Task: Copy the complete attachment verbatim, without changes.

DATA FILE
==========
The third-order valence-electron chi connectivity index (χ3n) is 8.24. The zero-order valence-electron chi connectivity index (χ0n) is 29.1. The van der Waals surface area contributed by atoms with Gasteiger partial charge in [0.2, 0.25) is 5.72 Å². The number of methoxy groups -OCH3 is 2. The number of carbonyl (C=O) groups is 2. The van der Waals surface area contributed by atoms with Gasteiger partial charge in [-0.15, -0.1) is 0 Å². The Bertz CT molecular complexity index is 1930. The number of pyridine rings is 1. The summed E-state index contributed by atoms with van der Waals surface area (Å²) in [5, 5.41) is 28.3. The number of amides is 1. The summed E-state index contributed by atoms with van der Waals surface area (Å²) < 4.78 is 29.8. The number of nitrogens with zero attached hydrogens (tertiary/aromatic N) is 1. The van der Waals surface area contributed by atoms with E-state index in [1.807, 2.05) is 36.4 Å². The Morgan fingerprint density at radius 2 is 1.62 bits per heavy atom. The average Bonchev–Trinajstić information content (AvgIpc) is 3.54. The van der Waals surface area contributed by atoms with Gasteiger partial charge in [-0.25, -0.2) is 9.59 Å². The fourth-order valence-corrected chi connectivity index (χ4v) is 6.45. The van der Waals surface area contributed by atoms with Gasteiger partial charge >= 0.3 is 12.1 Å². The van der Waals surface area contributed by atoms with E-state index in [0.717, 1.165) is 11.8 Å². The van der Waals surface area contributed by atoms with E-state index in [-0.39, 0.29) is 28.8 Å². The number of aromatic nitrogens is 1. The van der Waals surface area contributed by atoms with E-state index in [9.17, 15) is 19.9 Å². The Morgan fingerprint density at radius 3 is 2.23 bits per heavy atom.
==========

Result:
The third-order valence-electron chi connectivity index (χ3n) is 8.24. The zero-order valence-electron chi connectivity index (χ0n) is 29.1. The van der Waals surface area contributed by atoms with Gasteiger partial charge in [0.2, 0.25) is 5.72 Å². The number of methoxy groups -OCH3 is 2. The number of carbonyl (C=O) groups is 2. The van der Waals surface area contributed by atoms with Gasteiger partial charge in [-0.15, -0.1) is 0 Å². The Bertz CT molecular complexity index is 1930. The number of pyridine rings is 1. The summed E-state index contributed by atoms with van der Waals surface area (Å²) in [5, 5.41) is 28.3. The number of amides is 1. The summed E-state index contributed by atoms with van der Waals surface area (Å²) < 4.78 is 29.8. The number of nitrogens with zero attached hydrogens (tertiary/aromatic N) is 1. The van der Waals surface area contributed by atoms with E-state index in [1.807, 2.05) is 36.4 Å². The Morgan fingerprint density at radius 2 is 1.62 bits per heavy atom. The average Bonchev–Trinajstić information content (AvgIpc) is 3.54. The van der Waals surface area contributed by atoms with Gasteiger partial charge in [-0.25, -0.2) is 9.59 Å². The fourth-order valence-corrected chi connectivity index (χ4v) is 6.45. The van der Waals surface area contributed by atoms with Gasteiger partial charge >= 0.3 is 12.1 Å². The van der Waals surface area contributed by atoms with E-state index in [0.717, 1.165) is 11.8 Å². The van der Waals surface area contributed by atoms with E-state index in [-0.39, 0.29) is 28.8 Å². The number of aromatic nitrogens is 1. The van der Waals surface area contributed by atoms with E-state index in [9.17, 15) is 19.9 Å². The Morgan fingerprint density at radius 3 is 2.23 bits per heavy atom.